North, south, yeast and west

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Yeast overgrowth. Those two words just sound unpleasant, and for the 70 percent of people who have had excess yeast in their body at some point in their lives, it can be a sticky subject in many ways. Fatigue, frequent mood swings and insomnia are just some of the symptoms of this prevalent medical issue.

Having too much yeast in the body isn’t just a vaginal problem, and adult women aren’t the only ones susceptible to the condition. Understanding what yeast is and how it affects your body is a good start to fighting this fungus and getting back on the path to optimal health.

What is yeast overgrowth?
Candida albicans is a fungusthat grows as a yeast, and a very small amount of it lives in your body. While candida aids in digestion and nutrient absorption, an overabundance of it can break down the walls of the intestines, enter the blood stream and cause frustrating health issues. The good news is that once you understand the early symptoms of candida overgrowth, you can take the correct steps to treat it.

Test yourself
Are you suffering from yeast overload? Try a couple of simple tests to detect if your body has too much. Simply look in the mirror and stick out your tongue. If you can see white plaque formed on your tongue, you may have yeast overgrowth.
Or try a spit test. As soon as you wake up in the morning, fill a clear glass with a cup of water. Spit in the water and then peek inside. Healthy spit floats, but if you notice strings, cloudy specks or smelly saliva, you may have issues with yeast.
Make an appointment with your doctor if you speculate you have an overgrowth of yeast. Your doctor can order blood tests for Candida antibodies called IgG, IgA and IgM. A comprehensive stool test can identify the species of yeast as well as what treatment will be the most effective.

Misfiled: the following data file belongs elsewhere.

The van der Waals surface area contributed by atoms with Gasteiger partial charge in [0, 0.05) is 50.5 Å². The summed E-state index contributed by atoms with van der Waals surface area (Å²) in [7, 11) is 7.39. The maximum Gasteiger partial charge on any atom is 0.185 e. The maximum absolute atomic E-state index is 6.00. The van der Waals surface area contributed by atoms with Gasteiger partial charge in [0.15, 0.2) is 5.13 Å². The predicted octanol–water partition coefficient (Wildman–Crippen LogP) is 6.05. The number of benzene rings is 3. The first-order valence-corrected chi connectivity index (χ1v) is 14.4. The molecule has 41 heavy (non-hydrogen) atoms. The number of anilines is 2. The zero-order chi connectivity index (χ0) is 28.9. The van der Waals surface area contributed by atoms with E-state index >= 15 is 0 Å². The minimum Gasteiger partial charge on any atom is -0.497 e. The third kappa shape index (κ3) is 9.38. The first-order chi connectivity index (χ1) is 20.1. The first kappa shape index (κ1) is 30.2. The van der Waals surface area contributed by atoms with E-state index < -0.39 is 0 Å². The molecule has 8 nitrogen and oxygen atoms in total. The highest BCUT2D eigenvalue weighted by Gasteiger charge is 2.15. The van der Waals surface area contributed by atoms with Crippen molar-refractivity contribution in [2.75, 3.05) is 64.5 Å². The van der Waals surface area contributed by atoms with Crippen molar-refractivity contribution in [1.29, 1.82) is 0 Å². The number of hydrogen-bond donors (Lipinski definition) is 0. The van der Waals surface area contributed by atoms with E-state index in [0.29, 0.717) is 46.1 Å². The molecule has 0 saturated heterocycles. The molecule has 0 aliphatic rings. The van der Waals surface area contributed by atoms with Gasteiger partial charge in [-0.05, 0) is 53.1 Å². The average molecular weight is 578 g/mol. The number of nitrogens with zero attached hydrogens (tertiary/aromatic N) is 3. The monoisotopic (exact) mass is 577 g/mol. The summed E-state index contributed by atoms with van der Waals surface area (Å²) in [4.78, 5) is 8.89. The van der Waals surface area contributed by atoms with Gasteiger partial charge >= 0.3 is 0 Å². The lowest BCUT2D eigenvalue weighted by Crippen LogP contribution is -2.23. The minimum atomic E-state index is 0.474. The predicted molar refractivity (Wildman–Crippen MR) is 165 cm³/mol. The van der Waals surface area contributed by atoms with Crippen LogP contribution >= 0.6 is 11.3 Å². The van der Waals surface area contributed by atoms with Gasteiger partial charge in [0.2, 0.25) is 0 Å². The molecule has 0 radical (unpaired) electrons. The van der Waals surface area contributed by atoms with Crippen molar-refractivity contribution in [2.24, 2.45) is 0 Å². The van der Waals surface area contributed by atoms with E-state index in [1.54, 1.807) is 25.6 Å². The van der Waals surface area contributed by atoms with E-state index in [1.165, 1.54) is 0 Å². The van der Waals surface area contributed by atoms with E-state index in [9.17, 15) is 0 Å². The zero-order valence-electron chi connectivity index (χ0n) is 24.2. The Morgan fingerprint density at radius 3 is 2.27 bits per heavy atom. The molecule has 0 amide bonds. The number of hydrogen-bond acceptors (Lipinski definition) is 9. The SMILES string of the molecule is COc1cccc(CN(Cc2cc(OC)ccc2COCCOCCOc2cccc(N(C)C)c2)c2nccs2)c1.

Candida causes
Candida overgrowth gets a bit confusing since many of the symptoms can point to other health conditions. However, some of the most common causes raise red flags for potential overgrowth.
People who have been on antibiotics for long periods of time are at particularly high risk for developing yeast overgrowth. Since antibiotics are prescribed to wipe out bacteria, the drugs often kill the good flora as well as the harmful flora; they can disrupt the body’s balance of microorganisms and yeast colonies can grow in the large and small intestines. A dangerous condition called “leaky gut” can develop, in which the yeast cells create tiny holes in the small intestine, compromising the gut lining and allowing bacterial toxins, undigested food particles and other chemicals to invade the bloodstream.

Other medications such as birth control pills and oral corticosteroids (including prednisone), which are commonly prescribed to control inflammatory and autoimmune conditions, can cause overgrowth. Excessive alcohol consumption is another major culprit, since alcohol contains sugars that nurture Candida growth, as does a diet that is high in sugar and refined carbohydrates. Other factors that can increase a person’s susceptibility to Candida are stress, a weakened immune system, hormonal changes from pregnancy and diabetes.

Combating the Candida culprit
Sugar feeds yeast, so cutting the sugar and carbohydrates you consume will help tremendously. Nix candy, desserts, alcohol and flour. Cut back consumption of complex carbs to just one cup a day of foods such as grains, beans, bread, pasta and potatoes. Eliminate fermented foods; while these help to feed the good bacteria, they feed bad bacteria as well. Your doctor may prescribe an antifungal medication such as Diflucan or Nystatin for a short time.

Probiotic supplements such as acidophilus and bifidus can help rebuild the good gut flora. It could take a few months before you notice a difference in how you feel. Many factors determine how long it takes to get candida under control: the strength of the immune system, the level of emotional and environmental stress, and the health of the individual organs being treated. With a good attitude and the right defenses, yeast overgrowth can be treated successfully and life can get back to normal. HLM

Sources: mindbodygreen.com, needs.com, shape.com and draxe.com.

 

Symptoms of yeast overgrowth
Your body is probably telling you if you have Candida overgrowth. Here are symptoms to look for.
- Chronic fatigue lasting six months accompanied by joint pain and headaches
- Fibromyalgia
- Digestive issues, bloating, cramps, constipation and diarrhea
- Sinus infections, sore throats and allergies
- Autoimmune diseases such as Hashimoto’s thyroiditis, rheumatoid arthritis,
ulcerative colitis, lupus, psoriasis, scleroderma or multiple sclerosis
- Difficulty concentrating, poor memory, lack of focus, ADD, ADHD and brain fog
- Skin and nail fungal infections, such as athlete’s foot or toenail fungus
- Skin issues such as eczema, psoriasis and rashes
- Mood swings, irritability, depression or anxiety
- Vaginal infections, urinary tract infections, rectal and/or vaginal itching